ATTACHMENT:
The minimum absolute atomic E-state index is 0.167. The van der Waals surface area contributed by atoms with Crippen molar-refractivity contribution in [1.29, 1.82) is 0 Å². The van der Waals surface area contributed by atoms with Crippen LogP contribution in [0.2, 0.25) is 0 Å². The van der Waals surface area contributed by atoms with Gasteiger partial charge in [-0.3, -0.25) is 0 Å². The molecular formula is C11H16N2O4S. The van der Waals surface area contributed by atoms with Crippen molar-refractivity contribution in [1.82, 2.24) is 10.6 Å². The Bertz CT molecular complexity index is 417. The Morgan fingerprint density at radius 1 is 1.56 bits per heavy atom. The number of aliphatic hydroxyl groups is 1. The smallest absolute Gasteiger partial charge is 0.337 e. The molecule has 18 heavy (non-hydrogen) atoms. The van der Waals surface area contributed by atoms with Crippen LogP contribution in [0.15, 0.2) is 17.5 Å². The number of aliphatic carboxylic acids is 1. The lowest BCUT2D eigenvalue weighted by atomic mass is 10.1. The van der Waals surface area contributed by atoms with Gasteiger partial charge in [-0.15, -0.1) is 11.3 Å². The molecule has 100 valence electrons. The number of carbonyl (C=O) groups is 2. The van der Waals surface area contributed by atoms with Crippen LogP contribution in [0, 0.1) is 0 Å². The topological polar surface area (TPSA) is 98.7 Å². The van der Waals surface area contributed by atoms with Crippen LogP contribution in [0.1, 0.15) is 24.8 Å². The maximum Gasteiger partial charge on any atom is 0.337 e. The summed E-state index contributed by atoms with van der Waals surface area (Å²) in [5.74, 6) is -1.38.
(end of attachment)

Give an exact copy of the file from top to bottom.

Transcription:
The minimum absolute atomic E-state index is 0.167. The van der Waals surface area contributed by atoms with Crippen molar-refractivity contribution in [1.29, 1.82) is 0 Å². The van der Waals surface area contributed by atoms with Crippen LogP contribution in [0.2, 0.25) is 0 Å². The van der Waals surface area contributed by atoms with Gasteiger partial charge in [-0.3, -0.25) is 0 Å². The molecular formula is C11H16N2O4S. The van der Waals surface area contributed by atoms with Crippen molar-refractivity contribution in [1.82, 2.24) is 10.6 Å². The Bertz CT molecular complexity index is 417. The Morgan fingerprint density at radius 1 is 1.56 bits per heavy atom. The number of aliphatic hydroxyl groups is 1. The smallest absolute Gasteiger partial charge is 0.337 e. The molecule has 18 heavy (non-hydrogen) atoms. The van der Waals surface area contributed by atoms with Crippen LogP contribution in [0.15, 0.2) is 17.5 Å². The number of aliphatic carboxylic acids is 1. The lowest BCUT2D eigenvalue weighted by atomic mass is 10.1. The van der Waals surface area contributed by atoms with Gasteiger partial charge in [-0.15, -0.1) is 11.3 Å². The molecule has 100 valence electrons. The number of carbonyl (C=O) groups is 2. The van der Waals surface area contributed by atoms with Crippen LogP contribution in [0, 0.1) is 0 Å². The topological polar surface area (TPSA) is 98.7 Å². The van der Waals surface area contributed by atoms with Crippen LogP contribution in [0.1, 0.15) is 24.8 Å². The maximum Gasteiger partial charge on any atom is 0.337 e. The summed E-state index contributed by atoms with van der Waals surface area (Å²) in [5.74, 6) is -1.38.